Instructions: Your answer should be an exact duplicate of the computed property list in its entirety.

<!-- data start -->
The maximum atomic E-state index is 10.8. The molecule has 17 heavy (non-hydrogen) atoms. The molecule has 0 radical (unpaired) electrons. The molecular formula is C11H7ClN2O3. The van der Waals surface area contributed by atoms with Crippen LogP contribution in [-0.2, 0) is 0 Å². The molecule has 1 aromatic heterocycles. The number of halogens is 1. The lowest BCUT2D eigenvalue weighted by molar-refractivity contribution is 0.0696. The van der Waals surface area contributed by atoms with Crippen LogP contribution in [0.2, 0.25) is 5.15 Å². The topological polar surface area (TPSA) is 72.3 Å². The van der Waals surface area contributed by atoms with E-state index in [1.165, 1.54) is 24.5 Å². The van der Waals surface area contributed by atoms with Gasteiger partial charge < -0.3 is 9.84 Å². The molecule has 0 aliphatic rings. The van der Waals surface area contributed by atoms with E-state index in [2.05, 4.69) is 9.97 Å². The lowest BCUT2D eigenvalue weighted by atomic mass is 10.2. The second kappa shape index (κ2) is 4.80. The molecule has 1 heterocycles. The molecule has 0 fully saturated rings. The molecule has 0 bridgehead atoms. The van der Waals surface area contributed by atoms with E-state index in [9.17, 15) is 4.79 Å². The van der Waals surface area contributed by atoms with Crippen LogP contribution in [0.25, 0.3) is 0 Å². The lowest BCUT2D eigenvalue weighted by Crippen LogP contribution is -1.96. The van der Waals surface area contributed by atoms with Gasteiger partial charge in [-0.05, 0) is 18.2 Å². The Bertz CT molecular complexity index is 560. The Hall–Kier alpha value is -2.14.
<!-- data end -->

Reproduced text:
The maximum atomic E-state index is 10.8. The molecule has 17 heavy (non-hydrogen) atoms. The molecule has 0 radical (unpaired) electrons. The molecular formula is C11H7ClN2O3. The van der Waals surface area contributed by atoms with Crippen LogP contribution in [-0.2, 0) is 0 Å². The molecule has 1 aromatic heterocycles. The number of halogens is 1. The lowest BCUT2D eigenvalue weighted by molar-refractivity contribution is 0.0696. The van der Waals surface area contributed by atoms with Crippen LogP contribution in [0.2, 0.25) is 5.15 Å². The topological polar surface area (TPSA) is 72.3 Å². The van der Waals surface area contributed by atoms with E-state index in [1.165, 1.54) is 24.5 Å². The van der Waals surface area contributed by atoms with Gasteiger partial charge < -0.3 is 9.84 Å². The molecule has 0 aliphatic rings. The van der Waals surface area contributed by atoms with E-state index in [2.05, 4.69) is 9.97 Å². The lowest BCUT2D eigenvalue weighted by atomic mass is 10.2. The second kappa shape index (κ2) is 4.80. The molecule has 1 heterocycles. The molecule has 0 fully saturated rings. The molecule has 0 bridgehead atoms. The van der Waals surface area contributed by atoms with E-state index in [9.17, 15) is 4.79 Å². The van der Waals surface area contributed by atoms with Crippen LogP contribution in [0.25, 0.3) is 0 Å². The lowest BCUT2D eigenvalue weighted by Crippen LogP contribution is -1.96. The van der Waals surface area contributed by atoms with Gasteiger partial charge in [-0.05, 0) is 18.2 Å². The Bertz CT molecular complexity index is 560. The Hall–Kier alpha value is -2.14.